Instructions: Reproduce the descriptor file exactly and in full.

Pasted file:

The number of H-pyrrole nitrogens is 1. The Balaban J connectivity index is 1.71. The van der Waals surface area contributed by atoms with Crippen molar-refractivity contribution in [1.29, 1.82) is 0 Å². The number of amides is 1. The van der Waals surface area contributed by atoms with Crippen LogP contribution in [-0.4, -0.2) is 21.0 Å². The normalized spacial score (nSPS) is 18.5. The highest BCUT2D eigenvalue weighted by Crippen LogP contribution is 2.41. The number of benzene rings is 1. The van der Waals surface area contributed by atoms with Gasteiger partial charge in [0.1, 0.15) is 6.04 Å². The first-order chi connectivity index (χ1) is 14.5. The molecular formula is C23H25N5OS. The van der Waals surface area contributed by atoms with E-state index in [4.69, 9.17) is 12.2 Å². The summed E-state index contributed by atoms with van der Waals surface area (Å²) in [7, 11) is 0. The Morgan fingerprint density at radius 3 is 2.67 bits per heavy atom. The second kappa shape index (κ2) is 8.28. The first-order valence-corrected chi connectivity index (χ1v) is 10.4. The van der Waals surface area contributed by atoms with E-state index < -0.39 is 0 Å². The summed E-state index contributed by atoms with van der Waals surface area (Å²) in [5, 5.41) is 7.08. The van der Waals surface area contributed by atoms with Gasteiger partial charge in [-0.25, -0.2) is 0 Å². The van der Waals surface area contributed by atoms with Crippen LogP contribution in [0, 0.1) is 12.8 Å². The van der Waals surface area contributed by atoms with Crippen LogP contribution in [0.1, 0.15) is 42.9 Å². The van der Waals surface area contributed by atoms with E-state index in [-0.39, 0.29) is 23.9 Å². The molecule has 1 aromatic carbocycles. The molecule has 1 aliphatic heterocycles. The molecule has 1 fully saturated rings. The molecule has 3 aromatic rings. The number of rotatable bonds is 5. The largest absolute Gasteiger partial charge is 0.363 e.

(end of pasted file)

The number of H-pyrrole nitrogens is 1. The Balaban J connectivity index is 1.71. The van der Waals surface area contributed by atoms with Crippen molar-refractivity contribution in [1.29, 1.82) is 0 Å². The number of amides is 1. The van der Waals surface area contributed by atoms with Crippen LogP contribution in [-0.4, -0.2) is 21.0 Å². The normalized spacial score (nSPS) is 18.5. The highest BCUT2D eigenvalue weighted by Crippen LogP contribution is 2.41. The number of benzene rings is 1. The van der Waals surface area contributed by atoms with Gasteiger partial charge in [0.1, 0.15) is 6.04 Å². The first-order chi connectivity index (χ1) is 14.5. The molecular formula is C23H25N5OS. The van der Waals surface area contributed by atoms with E-state index in [4.69, 9.17) is 12.2 Å². The summed E-state index contributed by atoms with van der Waals surface area (Å²) in [7, 11) is 0. The Morgan fingerprint density at radius 3 is 2.67 bits per heavy atom. The second kappa shape index (κ2) is 8.28. The first-order valence-corrected chi connectivity index (χ1v) is 10.4. The van der Waals surface area contributed by atoms with E-state index < -0.39 is 0 Å². The summed E-state index contributed by atoms with van der Waals surface area (Å²) in [5, 5.41) is 7.08. The van der Waals surface area contributed by atoms with Gasteiger partial charge in [-0.25, -0.2) is 0 Å². The van der Waals surface area contributed by atoms with Crippen LogP contribution in [0, 0.1) is 12.8 Å². The van der Waals surface area contributed by atoms with Crippen LogP contribution in [0.1, 0.15) is 42.9 Å². The van der Waals surface area contributed by atoms with E-state index in [-0.39, 0.29) is 23.9 Å². The molecule has 1 aromatic carbocycles. The molecule has 1 aliphatic heterocycles. The molecule has 1 fully saturated rings. The molecule has 3 aromatic rings. The number of rotatable bonds is 5. The largest absolute Gasteiger partial charge is 0.363 e.